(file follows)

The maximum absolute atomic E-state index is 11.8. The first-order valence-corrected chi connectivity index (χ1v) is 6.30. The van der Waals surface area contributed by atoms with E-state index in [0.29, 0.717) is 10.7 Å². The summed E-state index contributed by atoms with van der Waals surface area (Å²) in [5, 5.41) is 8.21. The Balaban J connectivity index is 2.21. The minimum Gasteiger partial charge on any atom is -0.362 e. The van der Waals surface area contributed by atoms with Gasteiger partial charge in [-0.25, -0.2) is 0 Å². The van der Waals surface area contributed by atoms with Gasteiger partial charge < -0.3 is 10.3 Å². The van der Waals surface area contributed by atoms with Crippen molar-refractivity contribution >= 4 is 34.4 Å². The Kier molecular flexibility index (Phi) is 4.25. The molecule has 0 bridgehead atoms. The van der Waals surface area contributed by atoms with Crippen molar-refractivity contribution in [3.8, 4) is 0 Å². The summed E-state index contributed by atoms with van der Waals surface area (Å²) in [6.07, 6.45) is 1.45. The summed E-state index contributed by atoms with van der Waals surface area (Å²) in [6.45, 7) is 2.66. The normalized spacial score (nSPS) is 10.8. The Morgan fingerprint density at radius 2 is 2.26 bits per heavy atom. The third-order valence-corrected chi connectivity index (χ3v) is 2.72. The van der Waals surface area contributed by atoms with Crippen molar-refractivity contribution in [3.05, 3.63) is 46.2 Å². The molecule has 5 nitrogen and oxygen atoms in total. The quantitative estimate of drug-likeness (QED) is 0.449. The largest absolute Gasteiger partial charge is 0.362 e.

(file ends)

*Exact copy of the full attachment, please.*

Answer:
The maximum absolute atomic E-state index is 11.8. The first-order valence-corrected chi connectivity index (χ1v) is 6.30. The van der Waals surface area contributed by atoms with E-state index in [0.29, 0.717) is 10.7 Å². The summed E-state index contributed by atoms with van der Waals surface area (Å²) in [5, 5.41) is 8.21. The Balaban J connectivity index is 2.21. The minimum Gasteiger partial charge on any atom is -0.362 e. The van der Waals surface area contributed by atoms with Gasteiger partial charge in [-0.25, -0.2) is 0 Å². The van der Waals surface area contributed by atoms with Gasteiger partial charge < -0.3 is 10.3 Å². The van der Waals surface area contributed by atoms with Crippen molar-refractivity contribution >= 4 is 34.4 Å². The Kier molecular flexibility index (Phi) is 4.25. The molecule has 0 bridgehead atoms. The van der Waals surface area contributed by atoms with Crippen molar-refractivity contribution in [3.8, 4) is 0 Å². The summed E-state index contributed by atoms with van der Waals surface area (Å²) in [6.07, 6.45) is 1.45. The summed E-state index contributed by atoms with van der Waals surface area (Å²) in [6.45, 7) is 2.66. The normalized spacial score (nSPS) is 10.8. The Morgan fingerprint density at radius 2 is 2.26 bits per heavy atom. The third-order valence-corrected chi connectivity index (χ3v) is 2.72. The van der Waals surface area contributed by atoms with Crippen molar-refractivity contribution in [3.05, 3.63) is 46.2 Å². The molecule has 5 nitrogen and oxygen atoms in total. The quantitative estimate of drug-likeness (QED) is 0.449. The largest absolute Gasteiger partial charge is 0.362 e.